Joint Strike Fighters

Joint Strike Fighters

23 August 2011 

Andrew asks the Minister for Defence to detail the costs and schedule of Australia’s plan to purchase 100 Joint Strike Fighters at a cost of $16 billion.

Mr WILKIE (Denison) (14:23): My question is to the Minister for Defence. Minister, Australia plans to purchase as many as 100 Joint Strike Fighters at a cost of $16 billion, but the US program is deeply troubled by cost overruns, capability shortfalls and schedule slippage. US Senator John McCain has dubbed it a train wreck while you have said the program is rubbing up against Australia’s cost and schedule limits. Minister, this program is vital to Australia’s security in light of our retired F111s, ageing FA18s and limited Super Hornets. The 14 JSF we have committed to buy will not fill the gap. What are our cost and schedule limits, and what is plan B?

Mr STEPHEN SMITH (Perth—Minister for Defence and Deputy Leader of the House) (14:24): I thank the member for Denison for his question and acknowledge his longstanding interest in national security matters. Of course, Australia’s air combat capability is a vital part of our national security framework. I make this point crystal clear at the outset and I will also make it at the conclusion of my remarks: I will not allow, and the government will not allow, a gap in our air combat capability.

Let me refer to some of the facts here. The member referred to the F111, of which we had 24. It served us very well. We now have about 70—71, in fact—classic Hornets. They are subject to an upgrade and maintenance program, and we expect that they will be retired by the end, or at the end, of this decade. We also have 24 Super Hornets—20 have arrived and four are to be delivered by the end of the year.

The white paper and the Defence Capability Plan talk in terms of around or up to 100 Joint Strike Fighters at an estimated cost of $16 billion. The government has committed itself to, and announced, 14 Joint Strike Fighters. We expect the first two of those to be delivered to us in the United States for training purposes in the course of 2014-15.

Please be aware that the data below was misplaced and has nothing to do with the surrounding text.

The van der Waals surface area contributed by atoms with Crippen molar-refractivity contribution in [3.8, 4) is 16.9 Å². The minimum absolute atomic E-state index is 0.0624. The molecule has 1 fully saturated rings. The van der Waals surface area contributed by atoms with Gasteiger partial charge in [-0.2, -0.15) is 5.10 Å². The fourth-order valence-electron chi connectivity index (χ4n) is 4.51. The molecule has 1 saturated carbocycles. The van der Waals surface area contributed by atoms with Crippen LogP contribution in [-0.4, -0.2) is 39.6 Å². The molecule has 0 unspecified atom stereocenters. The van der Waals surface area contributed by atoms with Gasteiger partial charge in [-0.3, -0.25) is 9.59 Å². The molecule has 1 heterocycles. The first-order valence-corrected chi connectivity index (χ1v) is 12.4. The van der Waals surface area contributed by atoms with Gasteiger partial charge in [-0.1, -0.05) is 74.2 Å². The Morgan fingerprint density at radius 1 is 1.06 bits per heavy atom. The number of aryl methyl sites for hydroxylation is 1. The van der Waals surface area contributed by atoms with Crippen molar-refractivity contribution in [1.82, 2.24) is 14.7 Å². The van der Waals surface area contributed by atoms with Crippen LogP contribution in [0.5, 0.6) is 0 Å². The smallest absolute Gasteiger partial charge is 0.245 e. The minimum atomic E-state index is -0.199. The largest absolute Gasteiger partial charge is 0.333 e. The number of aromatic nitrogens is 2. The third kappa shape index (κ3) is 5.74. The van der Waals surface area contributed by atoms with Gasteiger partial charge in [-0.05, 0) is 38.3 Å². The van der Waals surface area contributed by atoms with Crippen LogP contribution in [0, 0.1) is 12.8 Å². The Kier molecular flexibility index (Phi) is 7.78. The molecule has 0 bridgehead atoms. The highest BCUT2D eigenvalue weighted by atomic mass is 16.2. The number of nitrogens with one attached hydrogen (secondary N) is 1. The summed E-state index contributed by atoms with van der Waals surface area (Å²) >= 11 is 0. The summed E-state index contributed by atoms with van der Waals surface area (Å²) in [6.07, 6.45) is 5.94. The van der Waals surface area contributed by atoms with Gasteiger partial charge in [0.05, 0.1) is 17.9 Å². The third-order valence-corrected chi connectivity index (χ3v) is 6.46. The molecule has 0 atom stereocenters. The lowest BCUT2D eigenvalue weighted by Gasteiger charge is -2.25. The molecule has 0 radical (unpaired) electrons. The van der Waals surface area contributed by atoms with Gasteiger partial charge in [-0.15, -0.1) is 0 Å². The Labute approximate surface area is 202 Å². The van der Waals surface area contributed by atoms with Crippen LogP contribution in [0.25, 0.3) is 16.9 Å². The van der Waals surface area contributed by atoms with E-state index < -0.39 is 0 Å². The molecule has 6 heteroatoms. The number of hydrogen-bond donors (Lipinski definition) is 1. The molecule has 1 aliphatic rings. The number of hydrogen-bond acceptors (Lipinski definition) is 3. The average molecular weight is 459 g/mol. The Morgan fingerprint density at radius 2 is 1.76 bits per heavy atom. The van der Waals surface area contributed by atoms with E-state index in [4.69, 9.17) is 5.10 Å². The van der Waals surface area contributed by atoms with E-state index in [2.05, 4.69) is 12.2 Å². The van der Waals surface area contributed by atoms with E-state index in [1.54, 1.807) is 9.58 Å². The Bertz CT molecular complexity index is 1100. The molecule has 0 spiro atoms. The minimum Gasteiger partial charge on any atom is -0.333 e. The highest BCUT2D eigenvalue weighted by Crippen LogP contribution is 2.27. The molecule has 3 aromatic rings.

There are a number of advantages that Australia has in this project. Firstly, we sensibly chose the conventional variant and not the other two variants, which have been the subject of most difficulties so far as the program is concerned. Secondly, in working out our schedule and cost we put in sufficient padding to make sure that we did not suffer, most importantly, a capability gap. I was recently in the United States. I discussed this matter with Secretary of State for Defense Panetta; with Ash Carter, his assistant secretary on capability, who was recently the nominee for Deputy Secretary; and also with the Joint Strike Fighter program office itself, including Admiral Venlet.

I made it clear that our concern was in the risk of rubbing up against our schedule. We are proposing, in conjunction with our Joint Strike Fighter program partners, to do an exhaustive assessment of the delivery schedule by the end of this year. The advice I have from my department is that we are in a position to wait until 2013 to make a judgment about whether alternative arrangements are required to ensure there is no gap in our capability. I am not proposing to wait until the last minute. I am proposing to recommend to the government that we make that decision next year.

There is an obvious option, or plan B, which I have stated publicly in the United States and on my return here.

Mr Dutton: Tell us about plan B.

The SPEAKER: The member for Dickson!

Mr STEPHEN SMITH: I have stated publicly in the United States and here that there is a viable alternative. Whilst the government has not committed itself to this, the obvious alternative is the Super Hornet. So I am proposing to recommend to government, in the course of next year, whether there is a need for us to take alternative steps to ensure there is no gap in our air combat capability.

So far as cost is concerned, as I have said, we have committed ourselves to 14 at a cost of about $3 billion. What further orders, if any, are placed, will be a judgment for the government at the time. So far as cost is concerned the single biggest variable is whether the United States reduces the number of Joint Strike Fighters for its navy and its air force. That is something which we are also closely monitoring in the context of their defence budget difficulties and general budget difficulties. So far as the government is concerned we will not allow a gap to occur in our air combat capability.


Posted on

August 23, 2011

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